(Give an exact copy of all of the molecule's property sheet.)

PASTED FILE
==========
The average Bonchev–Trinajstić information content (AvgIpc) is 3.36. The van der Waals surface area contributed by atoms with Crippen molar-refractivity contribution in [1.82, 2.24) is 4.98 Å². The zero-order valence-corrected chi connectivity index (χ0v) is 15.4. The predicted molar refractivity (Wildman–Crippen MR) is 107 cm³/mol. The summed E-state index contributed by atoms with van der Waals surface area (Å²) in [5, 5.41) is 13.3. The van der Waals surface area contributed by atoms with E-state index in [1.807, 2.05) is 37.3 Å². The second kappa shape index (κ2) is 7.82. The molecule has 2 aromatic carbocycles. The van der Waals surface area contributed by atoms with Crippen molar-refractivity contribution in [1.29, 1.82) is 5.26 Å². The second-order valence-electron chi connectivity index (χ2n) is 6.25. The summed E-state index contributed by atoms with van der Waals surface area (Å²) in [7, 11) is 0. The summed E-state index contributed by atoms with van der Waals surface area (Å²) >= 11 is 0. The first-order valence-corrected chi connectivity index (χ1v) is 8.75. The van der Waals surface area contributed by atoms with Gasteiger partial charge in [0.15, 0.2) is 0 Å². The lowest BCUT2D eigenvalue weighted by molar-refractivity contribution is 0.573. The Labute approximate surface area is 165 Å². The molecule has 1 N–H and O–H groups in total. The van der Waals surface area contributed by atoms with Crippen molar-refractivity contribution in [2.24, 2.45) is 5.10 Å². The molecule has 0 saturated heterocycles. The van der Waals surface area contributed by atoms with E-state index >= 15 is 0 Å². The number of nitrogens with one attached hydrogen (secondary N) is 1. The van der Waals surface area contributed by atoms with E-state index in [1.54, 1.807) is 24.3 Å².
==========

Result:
The average Bonchev–Trinajstić information content (AvgIpc) is 3.36. The van der Waals surface area contributed by atoms with Crippen molar-refractivity contribution in [1.82, 2.24) is 4.98 Å². The zero-order valence-corrected chi connectivity index (χ0v) is 15.4. The predicted molar refractivity (Wildman–Crippen MR) is 107 cm³/mol. The summed E-state index contributed by atoms with van der Waals surface area (Å²) in [5, 5.41) is 13.3. The van der Waals surface area contributed by atoms with E-state index in [1.807, 2.05) is 37.3 Å². The second kappa shape index (κ2) is 7.82. The molecule has 2 aromatic carbocycles. The van der Waals surface area contributed by atoms with Crippen molar-refractivity contribution in [1.29, 1.82) is 5.26 Å². The second-order valence-electron chi connectivity index (χ2n) is 6.25. The summed E-state index contributed by atoms with van der Waals surface area (Å²) in [7, 11) is 0. The summed E-state index contributed by atoms with van der Waals surface area (Å²) >= 11 is 0. The first-order valence-corrected chi connectivity index (χ1v) is 8.75. The van der Waals surface area contributed by atoms with Gasteiger partial charge in [0.15, 0.2) is 0 Å². The lowest BCUT2D eigenvalue weighted by molar-refractivity contribution is 0.573. The Labute approximate surface area is 165 Å². The molecule has 1 N–H and O–H groups in total. The van der Waals surface area contributed by atoms with Crippen molar-refractivity contribution in [2.24, 2.45) is 5.10 Å². The molecule has 0 saturated heterocycles. The van der Waals surface area contributed by atoms with E-state index >= 15 is 0 Å². The number of nitrogens with one attached hydrogen (secondary N) is 1. The van der Waals surface area contributed by atoms with E-state index in [1.54, 1.807) is 24.3 Å².